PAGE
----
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Sea level rising - we are all doomed

BBC NEWS | Science/Nature | Sea level rise 'is accelerating'

Global sea levels could rise by about 30cm during this century if current trends continue, a study warns.
Australian researchers found that sea levels rose by 19.5cm between 1870 and 2004, with accelerated rates in the final 50 years of that period.

A 20th century acceleration in global sea-level rise

John A. Church
CSIRO Marine and Atmospheric Research, Hobart, Tasmania, Australia
Antarctic Climate and Ecosystems Cooperative Research Centre, Hobart, Tasmania, Australia

A quick look at the abstract shows he has been busy "reconstructing" lots of data, and he has been at it for years. Strangely he doesn't seem to have taken a walk out of his office down to the harbour, I mean Tasmania can't be that big, can it? Because the late, sadly missed John Dalyon his website points out a few errors in this theory and provided evidence in Tasmania, and back in 1999 the BBC picked up on it. ( http://www.john-daly.com/ has a more recent photo and data than 1999 and nothing has changed)

7 October, 1999 BBC NEWS | Science/Nature | Mark of hot dispute


Is this the picture that takes the heat out of global warming? It shows an Ordnance Survey Bench Mark engraved into a rock face on a little island near Port Arthur, Tasmania.
It was put there in 1841 by the famous Antarctic explorer Captain Sir James Clark Ross and amateur meteorologist Thomas Lempriere to mark mean sea level.
What is so fascinating is that the mark appears to some to be 30 centimetres above the current mean sea level. Scientists who are sceptical about the existence of global warming say it clearly undermines oft-repeated claims that sea levels have risen over the past century because of rising temperatures on Earth.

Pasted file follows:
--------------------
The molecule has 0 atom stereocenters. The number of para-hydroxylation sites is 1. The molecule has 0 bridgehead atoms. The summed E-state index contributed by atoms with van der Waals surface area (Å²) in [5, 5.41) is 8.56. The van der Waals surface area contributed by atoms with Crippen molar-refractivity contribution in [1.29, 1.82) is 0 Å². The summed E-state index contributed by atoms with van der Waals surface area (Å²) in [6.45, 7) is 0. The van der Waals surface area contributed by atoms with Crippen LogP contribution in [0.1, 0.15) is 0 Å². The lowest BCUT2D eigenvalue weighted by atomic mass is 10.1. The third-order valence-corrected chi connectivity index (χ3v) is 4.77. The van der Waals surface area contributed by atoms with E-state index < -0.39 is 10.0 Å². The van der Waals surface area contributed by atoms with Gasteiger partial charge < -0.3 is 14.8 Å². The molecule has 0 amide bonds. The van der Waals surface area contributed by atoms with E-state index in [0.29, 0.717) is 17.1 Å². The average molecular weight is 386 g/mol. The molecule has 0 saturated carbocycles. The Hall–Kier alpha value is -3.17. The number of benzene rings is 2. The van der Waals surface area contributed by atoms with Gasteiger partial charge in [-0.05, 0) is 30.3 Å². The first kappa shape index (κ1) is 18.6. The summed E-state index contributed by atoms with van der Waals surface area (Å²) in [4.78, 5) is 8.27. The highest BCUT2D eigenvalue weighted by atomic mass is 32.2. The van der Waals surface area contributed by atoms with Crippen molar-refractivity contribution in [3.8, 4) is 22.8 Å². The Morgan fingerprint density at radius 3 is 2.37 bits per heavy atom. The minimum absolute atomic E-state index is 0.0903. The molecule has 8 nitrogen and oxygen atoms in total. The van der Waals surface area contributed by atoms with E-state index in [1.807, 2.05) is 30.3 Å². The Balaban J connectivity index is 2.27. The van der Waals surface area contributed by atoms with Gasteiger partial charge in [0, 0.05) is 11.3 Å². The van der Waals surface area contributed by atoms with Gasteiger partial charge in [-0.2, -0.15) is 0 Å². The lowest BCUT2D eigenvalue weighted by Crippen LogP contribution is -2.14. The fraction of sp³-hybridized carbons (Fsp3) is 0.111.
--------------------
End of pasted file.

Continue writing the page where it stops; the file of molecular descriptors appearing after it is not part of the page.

"This is the oldest known such bench mark in the world," says greenhouse dissenter John Daly, who took the photograph. "Ross put it in an ideal location which is both geologically stable and open to the vast Southern ocean, with no local estuary effects to distort the tides."
The benchmark - a broad arrow containing a horizontal line about 20cm long - was cut into a sandstone cliff on the Isle of the Dead, so-called because it was used as a cemetery for dead convicts.
It has been the subject of intense scientific scrutiny in the last few years. Australia's Commonwealth Science and Industry Research Organisation (CSIRO) have resorted to satellites, sophisticated tidal gauges, and precision surveying to measure sea levels in the local area today.


It's now 27 April (3 months down the track) and it doesn't look as if many (any?) people are interested in John Daly's pathetic attempts to "prove" that sea level is actually falling.

For an update, see:

(scroll down to "The `Shortt' Observation and the Tasmanian State Datum").

You could also look at some of the recent papers which indicate quite clearly that global sea level has risen significantly over the past century. If you don't like John Church's publications, try: Holgate and Woodworth, 2004. GRL, Vol. 31, L07305, doi:10.1029/2004GL019626.

There is no comments because not to many people know about this mark which is 30 cm higher than the mean sea level. the main stream media like to report on fear not facts. Satalites which measure air temp also prove there is very little warming contrast to ground measurements...

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